David Brudnoy, the most recognized voice of Boston talk radio for more than a quarter of a century, died Thursday night at Massachusetts General Hospital, his radio station, WBZ-AM, reported. He was 64. The openly gay Brudnoy, whose soothing voice could be heard every weeknight in 38 states and in Canada on WBZ since 1986, announced on the air in September 2003 that he was suffering from merkel cell carcinoma, a form of rare but treatable skin cancer. He had already lived with AIDS for more than a decade, beating a viral infection that nearly took his life in 1994. His death came a day after, in an interview conducted at his bedside at Massachusetts General Hospital, he announced the cancer had spread into his liver and kidneys--and that he was ready to die. "I am not asking my doctors to do anything illegal," Brudnoy told veteran news anchor Gary LaPierre. "I wish I could but they won't. I will make it through. My head is completely accepting of this. I am absolutely ready."
Brudnoy left his show in November of last year to fight the cancer, recovered, and returned in March, interviewing Democratic presidential candidate John Kerry, Massachusetts governor Mitt Romney, and former Minnesota governor Jesse Ventura in his first night back. His voice was noticeably more hoarse. "We're guaranteed nothing in life except life itself, and what we get is an adventure, not always a happy one but always a learning experience as well as, like now, a time of fear and maybe even--I hope temporary--despair,'' he said at the time. But Brudnoy was hospitalized again this month, and his condition deteriorated quickly. Wednesday, after his final interview aired, elected officials including Romney and Sen. Edward Kennedy as well as everyday listeners who had come to know him from their radios called to offer remembrances and thanks.
Brudnoy had been optimistic about beating the cancer, not just because of the expert medical care he was receiving, but because he had been living with AIDS for nearly a decade. "I've lived nine years since fall 1994, defying the odds, and unless my nine lives have been used up, I'll survive this too," he said. Brudnoy revealed in 1994 that he was gay and had AIDS after he was hospitalized with a viral infection that almost took his life. He said at the time that he only expected to live five or six more years. The cancer had nothing to do with AIDS, he said.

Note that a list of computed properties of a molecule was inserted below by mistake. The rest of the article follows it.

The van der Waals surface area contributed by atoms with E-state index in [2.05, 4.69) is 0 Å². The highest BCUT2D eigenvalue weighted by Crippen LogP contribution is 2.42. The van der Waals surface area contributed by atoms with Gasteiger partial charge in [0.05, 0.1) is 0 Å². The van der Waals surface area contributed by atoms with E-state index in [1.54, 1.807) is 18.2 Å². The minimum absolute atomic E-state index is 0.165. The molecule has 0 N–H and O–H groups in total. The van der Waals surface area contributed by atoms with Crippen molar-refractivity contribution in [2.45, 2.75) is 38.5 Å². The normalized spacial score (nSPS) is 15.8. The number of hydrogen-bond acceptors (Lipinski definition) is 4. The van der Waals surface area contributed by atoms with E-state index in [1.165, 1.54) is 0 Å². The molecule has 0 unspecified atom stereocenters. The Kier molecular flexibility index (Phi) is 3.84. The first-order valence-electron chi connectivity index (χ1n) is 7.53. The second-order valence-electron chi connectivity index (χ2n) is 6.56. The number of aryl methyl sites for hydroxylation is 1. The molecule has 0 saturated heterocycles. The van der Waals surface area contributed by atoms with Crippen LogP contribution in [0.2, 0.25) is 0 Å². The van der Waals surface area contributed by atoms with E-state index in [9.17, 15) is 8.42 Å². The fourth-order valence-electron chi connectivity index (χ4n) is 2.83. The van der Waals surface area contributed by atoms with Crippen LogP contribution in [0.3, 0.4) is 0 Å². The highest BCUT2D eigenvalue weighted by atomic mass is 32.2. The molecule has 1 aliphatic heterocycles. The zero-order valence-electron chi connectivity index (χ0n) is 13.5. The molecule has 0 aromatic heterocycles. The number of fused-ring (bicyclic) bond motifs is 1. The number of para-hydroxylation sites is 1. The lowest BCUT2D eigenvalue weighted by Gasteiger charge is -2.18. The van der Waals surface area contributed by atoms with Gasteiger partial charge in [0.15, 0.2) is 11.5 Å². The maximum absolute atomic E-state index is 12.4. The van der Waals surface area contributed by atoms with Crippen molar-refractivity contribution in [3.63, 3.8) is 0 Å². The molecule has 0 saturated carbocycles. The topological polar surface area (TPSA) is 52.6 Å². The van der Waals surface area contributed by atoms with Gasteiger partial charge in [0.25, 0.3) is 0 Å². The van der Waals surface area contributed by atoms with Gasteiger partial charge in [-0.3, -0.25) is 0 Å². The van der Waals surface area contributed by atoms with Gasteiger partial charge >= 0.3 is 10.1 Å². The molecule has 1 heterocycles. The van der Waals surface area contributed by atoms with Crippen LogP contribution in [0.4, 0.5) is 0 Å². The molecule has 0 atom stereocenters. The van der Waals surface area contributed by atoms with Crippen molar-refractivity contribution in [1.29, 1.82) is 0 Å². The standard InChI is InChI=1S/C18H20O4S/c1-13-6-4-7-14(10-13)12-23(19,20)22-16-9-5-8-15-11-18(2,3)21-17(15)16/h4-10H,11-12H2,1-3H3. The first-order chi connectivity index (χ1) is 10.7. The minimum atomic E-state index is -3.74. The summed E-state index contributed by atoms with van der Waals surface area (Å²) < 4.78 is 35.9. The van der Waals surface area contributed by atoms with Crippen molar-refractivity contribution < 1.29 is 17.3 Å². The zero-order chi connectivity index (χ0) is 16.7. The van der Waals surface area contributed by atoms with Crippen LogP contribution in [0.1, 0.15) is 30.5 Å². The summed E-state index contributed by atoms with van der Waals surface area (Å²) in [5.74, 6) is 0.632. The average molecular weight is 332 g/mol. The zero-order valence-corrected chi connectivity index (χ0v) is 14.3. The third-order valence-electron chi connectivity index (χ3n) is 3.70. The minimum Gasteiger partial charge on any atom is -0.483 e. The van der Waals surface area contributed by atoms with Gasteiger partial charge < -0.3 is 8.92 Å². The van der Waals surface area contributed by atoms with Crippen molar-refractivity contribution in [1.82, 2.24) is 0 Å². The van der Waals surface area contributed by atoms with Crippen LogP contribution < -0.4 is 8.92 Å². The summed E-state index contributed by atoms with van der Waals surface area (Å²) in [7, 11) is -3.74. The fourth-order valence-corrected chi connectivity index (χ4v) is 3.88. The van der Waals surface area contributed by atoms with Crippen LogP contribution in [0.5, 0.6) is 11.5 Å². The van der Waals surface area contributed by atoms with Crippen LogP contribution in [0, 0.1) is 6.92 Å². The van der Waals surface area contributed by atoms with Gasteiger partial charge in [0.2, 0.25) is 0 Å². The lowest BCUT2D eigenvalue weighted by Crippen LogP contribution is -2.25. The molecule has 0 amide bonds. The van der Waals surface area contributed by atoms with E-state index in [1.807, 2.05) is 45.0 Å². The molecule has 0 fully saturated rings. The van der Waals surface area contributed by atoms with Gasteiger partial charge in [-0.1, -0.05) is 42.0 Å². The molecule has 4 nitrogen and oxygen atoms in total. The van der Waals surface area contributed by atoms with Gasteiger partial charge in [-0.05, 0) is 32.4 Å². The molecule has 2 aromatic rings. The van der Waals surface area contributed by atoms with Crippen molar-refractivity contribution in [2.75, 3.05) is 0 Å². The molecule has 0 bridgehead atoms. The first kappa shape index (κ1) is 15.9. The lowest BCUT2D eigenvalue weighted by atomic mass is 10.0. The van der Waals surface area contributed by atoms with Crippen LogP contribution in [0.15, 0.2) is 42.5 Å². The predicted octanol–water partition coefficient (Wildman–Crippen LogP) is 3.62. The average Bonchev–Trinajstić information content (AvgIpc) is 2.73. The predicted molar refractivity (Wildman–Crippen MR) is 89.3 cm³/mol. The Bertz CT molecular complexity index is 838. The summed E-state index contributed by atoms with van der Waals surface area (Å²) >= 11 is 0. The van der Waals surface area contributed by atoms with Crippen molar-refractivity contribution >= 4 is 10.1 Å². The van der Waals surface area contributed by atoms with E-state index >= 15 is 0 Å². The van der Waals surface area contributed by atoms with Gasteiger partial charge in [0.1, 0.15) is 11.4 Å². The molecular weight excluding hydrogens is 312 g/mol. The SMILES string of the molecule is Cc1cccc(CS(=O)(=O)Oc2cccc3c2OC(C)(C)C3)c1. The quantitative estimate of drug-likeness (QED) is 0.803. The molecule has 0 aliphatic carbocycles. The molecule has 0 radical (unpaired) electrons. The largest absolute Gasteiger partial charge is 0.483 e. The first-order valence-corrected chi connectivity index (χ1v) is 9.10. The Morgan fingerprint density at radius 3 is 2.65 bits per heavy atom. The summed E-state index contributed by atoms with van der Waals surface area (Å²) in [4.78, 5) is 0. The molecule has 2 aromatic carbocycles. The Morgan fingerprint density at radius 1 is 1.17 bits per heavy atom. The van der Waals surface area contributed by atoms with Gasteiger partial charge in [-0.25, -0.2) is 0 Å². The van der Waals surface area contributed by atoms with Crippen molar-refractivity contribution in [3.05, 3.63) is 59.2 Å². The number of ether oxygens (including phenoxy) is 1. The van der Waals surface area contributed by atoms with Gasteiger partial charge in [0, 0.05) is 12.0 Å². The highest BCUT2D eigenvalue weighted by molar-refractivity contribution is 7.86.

Brudnoy's radio show touched on almost any topic, including politics, current events, and the arts. He was known for his intellectual thoughtfulness, his sense of humor, and his easygoing manner with callers, who came from all walks of life. His loyal listeners revolted in the early 1990s when he was taken off the air in favor of cheaper syndicated talk programming. Listeners boycotted the station and advertisers, and Brudnoy was back on the air within weeks. Though best known for his broadcasting career, which started in 1971 at WGBH-TV in Boston, he also wrote movie reviews for suburban newspapers and lectured at a number of area colleges, most recently at Boston University. His articles have been published in The New York Times, National Review, TV Guide, The New Republic, and many more.
"David was a breath of fresh air on the faculty," said Robert Zelnick, chairman of the journalism department at Boston University, where Brudnoy taught a media criticism class. "He challenged students...he made them think critically." He started his talk radio career at WHDH-AM in 1976, then moved to WRKO-AM in 1981. His memoir published in 1997, Life is Not a Rehearsal, chronicled his battle with HIV. Brudnoy was a Republican until 1998 when he officially switched to the Libertarian Party. Born in Minneapolis, he received a bachelor's degree in Japanese studies from Yale, a master's in Far Eastern studies from Harvard, and a master's in the history of American civilization and a doctorate in history, both from Brandeis University.